His hanging face, like a devil's sick of sin;
If you could hear, at every jolt, the blood
Come gargling from the froth-corrupted lungs,
Obscene as cancer, bitter as the cud
Of vile, incurable sores on innocent tongues, -
My friend, you would not tell with such high zest
To children ardent for some desperate glory,
The old Lie: Dulce et decorum est
Pro patria mori.


Wilfred Owen

mmmm
#15
A Paean - Edgar Allan Poe
We have lingered in the chambers of the sea
By sea-girls wreathed with seaweed red and brown
Till human voices wake us, and we drown.


- T.S. Eliot


#16
The Hollow Men by T.S. Eliot.

Amazing poem, but too long to be posted here, just google and you'll find it.
OH NOES! My sig is gone.
#17
Quote by unplugtheradio
Dulce Et Decorum Est


Bent double, like old beggars under sacks,
Knock-kneed, coughing like hags, we cursed through sludge,
Till on the haunting flares we turned our backs
And towards our distant rest began to trudge.
Men marched asleep. Many had lost their boots
But limped on, blood-shod. All went lame; all blind;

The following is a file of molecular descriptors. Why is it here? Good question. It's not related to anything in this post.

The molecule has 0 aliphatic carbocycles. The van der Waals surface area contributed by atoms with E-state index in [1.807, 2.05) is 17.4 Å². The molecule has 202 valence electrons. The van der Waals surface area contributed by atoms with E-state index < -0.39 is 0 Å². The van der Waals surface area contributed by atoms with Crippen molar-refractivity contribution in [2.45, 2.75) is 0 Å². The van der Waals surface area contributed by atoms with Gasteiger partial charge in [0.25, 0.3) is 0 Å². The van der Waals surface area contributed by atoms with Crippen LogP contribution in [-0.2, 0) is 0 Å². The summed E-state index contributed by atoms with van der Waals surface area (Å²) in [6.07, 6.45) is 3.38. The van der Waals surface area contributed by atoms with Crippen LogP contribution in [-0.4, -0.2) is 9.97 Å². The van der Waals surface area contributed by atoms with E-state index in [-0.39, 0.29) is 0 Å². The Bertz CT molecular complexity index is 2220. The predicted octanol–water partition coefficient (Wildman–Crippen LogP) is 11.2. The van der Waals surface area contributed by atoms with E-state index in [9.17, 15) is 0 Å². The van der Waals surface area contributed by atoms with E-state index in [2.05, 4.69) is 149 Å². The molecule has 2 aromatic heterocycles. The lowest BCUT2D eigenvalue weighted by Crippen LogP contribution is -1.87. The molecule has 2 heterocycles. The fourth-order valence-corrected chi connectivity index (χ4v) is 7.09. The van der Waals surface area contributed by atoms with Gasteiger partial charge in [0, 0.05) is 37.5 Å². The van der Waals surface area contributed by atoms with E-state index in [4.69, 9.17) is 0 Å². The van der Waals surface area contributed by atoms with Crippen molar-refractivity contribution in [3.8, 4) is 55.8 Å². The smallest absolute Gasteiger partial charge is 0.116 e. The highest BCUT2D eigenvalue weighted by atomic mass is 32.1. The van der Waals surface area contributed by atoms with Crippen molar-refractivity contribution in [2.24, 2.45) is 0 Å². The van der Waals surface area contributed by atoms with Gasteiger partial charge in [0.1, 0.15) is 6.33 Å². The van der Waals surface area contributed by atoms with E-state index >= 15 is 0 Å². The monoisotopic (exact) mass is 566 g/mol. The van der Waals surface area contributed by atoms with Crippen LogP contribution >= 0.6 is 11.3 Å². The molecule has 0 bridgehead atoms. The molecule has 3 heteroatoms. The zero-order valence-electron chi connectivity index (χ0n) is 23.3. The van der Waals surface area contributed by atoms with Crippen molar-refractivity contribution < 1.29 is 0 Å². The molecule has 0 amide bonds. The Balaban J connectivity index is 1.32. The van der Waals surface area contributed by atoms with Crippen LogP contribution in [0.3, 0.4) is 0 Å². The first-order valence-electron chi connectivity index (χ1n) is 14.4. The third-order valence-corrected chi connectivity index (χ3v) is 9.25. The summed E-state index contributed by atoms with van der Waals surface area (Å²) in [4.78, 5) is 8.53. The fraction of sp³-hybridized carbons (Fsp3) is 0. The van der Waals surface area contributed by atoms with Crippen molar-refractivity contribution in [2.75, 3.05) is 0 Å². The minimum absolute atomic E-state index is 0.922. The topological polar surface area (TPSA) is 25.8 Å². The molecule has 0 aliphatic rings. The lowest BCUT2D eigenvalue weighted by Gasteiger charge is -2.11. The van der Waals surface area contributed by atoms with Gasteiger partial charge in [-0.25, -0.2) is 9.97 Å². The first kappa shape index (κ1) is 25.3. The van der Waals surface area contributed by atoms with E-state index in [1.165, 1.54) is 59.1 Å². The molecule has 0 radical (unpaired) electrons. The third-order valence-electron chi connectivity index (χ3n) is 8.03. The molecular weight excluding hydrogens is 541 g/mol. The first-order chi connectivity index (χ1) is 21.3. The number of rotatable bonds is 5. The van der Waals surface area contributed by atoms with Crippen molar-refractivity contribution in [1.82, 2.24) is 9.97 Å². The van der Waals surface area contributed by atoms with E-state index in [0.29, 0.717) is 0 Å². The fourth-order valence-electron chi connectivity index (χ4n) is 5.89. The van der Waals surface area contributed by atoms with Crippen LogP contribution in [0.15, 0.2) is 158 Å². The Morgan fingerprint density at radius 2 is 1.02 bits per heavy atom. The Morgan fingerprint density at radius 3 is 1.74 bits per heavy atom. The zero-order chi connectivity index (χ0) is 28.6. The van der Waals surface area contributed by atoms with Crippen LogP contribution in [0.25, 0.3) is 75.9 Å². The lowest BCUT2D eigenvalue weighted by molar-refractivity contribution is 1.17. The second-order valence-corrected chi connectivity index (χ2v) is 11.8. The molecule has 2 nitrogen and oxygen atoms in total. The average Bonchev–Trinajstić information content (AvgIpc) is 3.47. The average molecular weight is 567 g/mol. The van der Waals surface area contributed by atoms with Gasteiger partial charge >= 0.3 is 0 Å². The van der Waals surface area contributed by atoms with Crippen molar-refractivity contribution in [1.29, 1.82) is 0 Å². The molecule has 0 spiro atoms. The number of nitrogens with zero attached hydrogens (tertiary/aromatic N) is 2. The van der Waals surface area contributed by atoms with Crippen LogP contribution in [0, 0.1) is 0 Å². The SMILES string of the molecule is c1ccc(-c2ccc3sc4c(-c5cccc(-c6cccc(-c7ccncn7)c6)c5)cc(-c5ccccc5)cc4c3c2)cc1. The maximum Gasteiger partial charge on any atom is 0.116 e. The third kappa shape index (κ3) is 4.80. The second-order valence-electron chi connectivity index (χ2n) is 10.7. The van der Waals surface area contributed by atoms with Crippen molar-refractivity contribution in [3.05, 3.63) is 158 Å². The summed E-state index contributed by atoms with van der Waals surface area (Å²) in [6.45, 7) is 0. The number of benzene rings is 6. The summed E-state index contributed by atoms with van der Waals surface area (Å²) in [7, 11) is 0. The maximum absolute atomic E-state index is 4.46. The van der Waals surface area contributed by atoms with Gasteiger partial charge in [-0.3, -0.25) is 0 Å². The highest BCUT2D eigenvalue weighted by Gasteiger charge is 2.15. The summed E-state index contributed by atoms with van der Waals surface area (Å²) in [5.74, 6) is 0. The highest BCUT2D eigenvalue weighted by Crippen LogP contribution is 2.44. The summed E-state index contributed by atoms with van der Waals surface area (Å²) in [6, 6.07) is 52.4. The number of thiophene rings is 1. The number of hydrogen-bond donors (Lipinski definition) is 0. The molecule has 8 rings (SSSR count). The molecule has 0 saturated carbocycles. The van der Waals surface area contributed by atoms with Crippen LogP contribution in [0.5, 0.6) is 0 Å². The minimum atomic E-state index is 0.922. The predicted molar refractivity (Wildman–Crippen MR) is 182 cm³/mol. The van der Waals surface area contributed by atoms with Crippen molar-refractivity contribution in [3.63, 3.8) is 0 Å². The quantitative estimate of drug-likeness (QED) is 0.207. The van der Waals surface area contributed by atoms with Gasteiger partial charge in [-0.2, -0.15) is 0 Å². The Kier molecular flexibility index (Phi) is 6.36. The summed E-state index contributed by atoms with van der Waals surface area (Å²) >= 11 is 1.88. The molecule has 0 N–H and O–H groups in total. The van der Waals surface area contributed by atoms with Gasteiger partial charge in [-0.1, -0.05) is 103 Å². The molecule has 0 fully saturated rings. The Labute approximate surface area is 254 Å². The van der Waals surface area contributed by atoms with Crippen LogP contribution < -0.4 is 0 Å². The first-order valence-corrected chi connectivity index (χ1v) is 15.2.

Drunk with fatigue; deaf even to the hoots
Of disappointed shells that dropped behind.

GAS! Gas! Quick, boys!- An ecstasy of fumbling,
Fitting the clumsy helmets just in time;
But someone still was yelling out and stumbling
And floundering like a man in fire or lime.
Dim, through the misty panes and thick green light
As under a green sea, I saw him drowning.


In all my dreams, before my helpless sight,
He plunges at me, guttering, choking, drowning.


If in some smothering dreams you too could pace
Behind the wagon that we flung him in,
And watch the white eyes writhing in his face,
His hanging face, like a devil's sick of sin;
If you could hear, at every jolt, the blood
Come gargling from the froth-corrupted lungs,
Obscene as cancer, bitter as the cud
Of vile, incurable sores on innocent tongues, -
My friend, you would not tell with such high zest
To children ardent for some desperate glory,
The old Lie: Dulce et decorum est
Pro patria mori.


Wilfred Owen

mmmm